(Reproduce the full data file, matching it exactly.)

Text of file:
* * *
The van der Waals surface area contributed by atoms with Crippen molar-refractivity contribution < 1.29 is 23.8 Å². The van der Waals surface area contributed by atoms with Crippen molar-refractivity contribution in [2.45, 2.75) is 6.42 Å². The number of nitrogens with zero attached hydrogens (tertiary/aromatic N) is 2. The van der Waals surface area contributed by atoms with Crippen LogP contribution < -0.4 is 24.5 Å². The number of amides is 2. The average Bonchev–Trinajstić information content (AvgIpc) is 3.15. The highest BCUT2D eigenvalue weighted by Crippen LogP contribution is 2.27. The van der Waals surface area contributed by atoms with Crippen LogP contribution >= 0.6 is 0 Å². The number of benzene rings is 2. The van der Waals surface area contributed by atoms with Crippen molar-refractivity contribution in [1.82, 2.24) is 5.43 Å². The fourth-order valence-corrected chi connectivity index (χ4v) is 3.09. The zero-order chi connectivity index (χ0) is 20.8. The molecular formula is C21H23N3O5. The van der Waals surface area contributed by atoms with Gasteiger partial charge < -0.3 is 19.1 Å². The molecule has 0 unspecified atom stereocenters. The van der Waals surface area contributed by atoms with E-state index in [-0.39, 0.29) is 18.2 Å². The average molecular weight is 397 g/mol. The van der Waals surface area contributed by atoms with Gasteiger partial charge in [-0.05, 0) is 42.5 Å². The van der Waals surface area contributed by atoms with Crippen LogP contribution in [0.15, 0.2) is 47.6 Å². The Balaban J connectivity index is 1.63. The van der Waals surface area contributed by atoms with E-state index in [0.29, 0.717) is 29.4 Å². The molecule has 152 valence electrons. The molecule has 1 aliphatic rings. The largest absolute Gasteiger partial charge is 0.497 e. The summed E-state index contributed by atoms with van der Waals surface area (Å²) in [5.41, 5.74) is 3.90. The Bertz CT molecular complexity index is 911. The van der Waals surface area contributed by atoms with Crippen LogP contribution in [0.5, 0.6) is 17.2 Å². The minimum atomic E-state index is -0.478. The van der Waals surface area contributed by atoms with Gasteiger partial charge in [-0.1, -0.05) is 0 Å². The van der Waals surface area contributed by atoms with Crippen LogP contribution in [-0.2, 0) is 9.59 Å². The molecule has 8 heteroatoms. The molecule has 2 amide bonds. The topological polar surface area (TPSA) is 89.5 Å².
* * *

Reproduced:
The van der Waals surface area contributed by atoms with Crippen molar-refractivity contribution < 1.29 is 23.8 Å². The van der Waals surface area contributed by atoms with Crippen molar-refractivity contribution in [2.45, 2.75) is 6.42 Å². The number of nitrogens with zero attached hydrogens (tertiary/aromatic N) is 2. The van der Waals surface area contributed by atoms with Crippen LogP contribution < -0.4 is 24.5 Å². The number of amides is 2. The average Bonchev–Trinajstić information content (AvgIpc) is 3.15. The highest BCUT2D eigenvalue weighted by Crippen LogP contribution is 2.27. The van der Waals surface area contributed by atoms with Crippen LogP contribution >= 0.6 is 0 Å². The number of benzene rings is 2. The van der Waals surface area contributed by atoms with Crippen molar-refractivity contribution in [1.82, 2.24) is 5.43 Å². The fourth-order valence-corrected chi connectivity index (χ4v) is 3.09. The zero-order chi connectivity index (χ0) is 20.8. The molecular formula is C21H23N3O5. The van der Waals surface area contributed by atoms with Gasteiger partial charge < -0.3 is 19.1 Å². The molecule has 0 unspecified atom stereocenters. The van der Waals surface area contributed by atoms with E-state index in [-0.39, 0.29) is 18.2 Å². The average molecular weight is 397 g/mol. The van der Waals surface area contributed by atoms with Gasteiger partial charge in [-0.05, 0) is 42.5 Å². The van der Waals surface area contributed by atoms with Crippen LogP contribution in [0.15, 0.2) is 47.6 Å². The Balaban J connectivity index is 1.63. The van der Waals surface area contributed by atoms with E-state index in [0.29, 0.717) is 29.4 Å². The molecule has 152 valence electrons. The molecule has 1 aliphatic rings. The largest absolute Gasteiger partial charge is 0.497 e. The summed E-state index contributed by atoms with van der Waals surface area (Å²) in [5.41, 5.74) is 3.90. The Bertz CT molecular complexity index is 911. The van der Waals surface area contributed by atoms with Crippen LogP contribution in [0.5, 0.6) is 17.2 Å². The minimum atomic E-state index is -0.478. The van der Waals surface area contributed by atoms with Gasteiger partial charge in [-0.1, -0.05) is 0 Å². The van der Waals surface area contributed by atoms with Crippen LogP contribution in [-0.2, 0) is 9.59 Å². The molecule has 8 heteroatoms. The molecule has 2 amide bonds. The topological polar surface area (TPSA) is 89.5 Å².